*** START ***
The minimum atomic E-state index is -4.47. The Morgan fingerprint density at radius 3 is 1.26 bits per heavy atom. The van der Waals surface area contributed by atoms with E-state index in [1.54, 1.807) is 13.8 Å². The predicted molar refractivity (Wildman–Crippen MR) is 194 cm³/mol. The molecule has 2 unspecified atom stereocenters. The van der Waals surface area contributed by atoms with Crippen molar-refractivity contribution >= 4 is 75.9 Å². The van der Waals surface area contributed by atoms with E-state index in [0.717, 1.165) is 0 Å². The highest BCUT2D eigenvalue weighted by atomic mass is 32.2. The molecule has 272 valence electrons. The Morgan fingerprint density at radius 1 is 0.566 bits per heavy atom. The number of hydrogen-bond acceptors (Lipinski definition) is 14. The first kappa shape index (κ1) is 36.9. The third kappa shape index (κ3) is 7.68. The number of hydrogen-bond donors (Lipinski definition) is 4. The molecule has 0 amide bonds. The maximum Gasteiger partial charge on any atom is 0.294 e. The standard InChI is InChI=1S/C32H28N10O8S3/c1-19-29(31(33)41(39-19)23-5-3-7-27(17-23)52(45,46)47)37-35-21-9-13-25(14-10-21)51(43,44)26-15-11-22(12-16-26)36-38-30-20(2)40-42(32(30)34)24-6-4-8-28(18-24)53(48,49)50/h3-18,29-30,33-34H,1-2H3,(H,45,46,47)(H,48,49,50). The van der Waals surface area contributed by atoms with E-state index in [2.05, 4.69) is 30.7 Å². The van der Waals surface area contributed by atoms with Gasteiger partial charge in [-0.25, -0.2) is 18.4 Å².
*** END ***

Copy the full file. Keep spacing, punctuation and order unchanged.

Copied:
The minimum atomic E-state index is -4.47. The Morgan fingerprint density at radius 3 is 1.26 bits per heavy atom. The van der Waals surface area contributed by atoms with E-state index in [1.54, 1.807) is 13.8 Å². The predicted molar refractivity (Wildman–Crippen MR) is 194 cm³/mol. The molecule has 2 unspecified atom stereocenters. The van der Waals surface area contributed by atoms with Crippen molar-refractivity contribution >= 4 is 75.9 Å². The van der Waals surface area contributed by atoms with E-state index in [0.717, 1.165) is 0 Å². The highest BCUT2D eigenvalue weighted by atomic mass is 32.2. The molecule has 272 valence electrons. The Morgan fingerprint density at radius 1 is 0.566 bits per heavy atom. The number of hydrogen-bond acceptors (Lipinski definition) is 14. The first kappa shape index (κ1) is 36.9. The third kappa shape index (κ3) is 7.68. The number of hydrogen-bond donors (Lipinski definition) is 4. The molecule has 0 amide bonds. The maximum Gasteiger partial charge on any atom is 0.294 e. The standard InChI is InChI=1S/C32H28N10O8S3/c1-19-29(31(33)41(39-19)23-5-3-7-27(17-23)52(45,46)47)37-35-21-9-13-25(14-10-21)51(43,44)26-15-11-22(12-16-26)36-38-30-20(2)40-42(32(30)34)24-6-4-8-28(18-24)53(48,49)50/h3-18,29-30,33-34H,1-2H3,(H,45,46,47)(H,48,49,50). The van der Waals surface area contributed by atoms with E-state index in [2.05, 4.69) is 30.7 Å². The van der Waals surface area contributed by atoms with Gasteiger partial charge in [-0.25, -0.2) is 18.4 Å².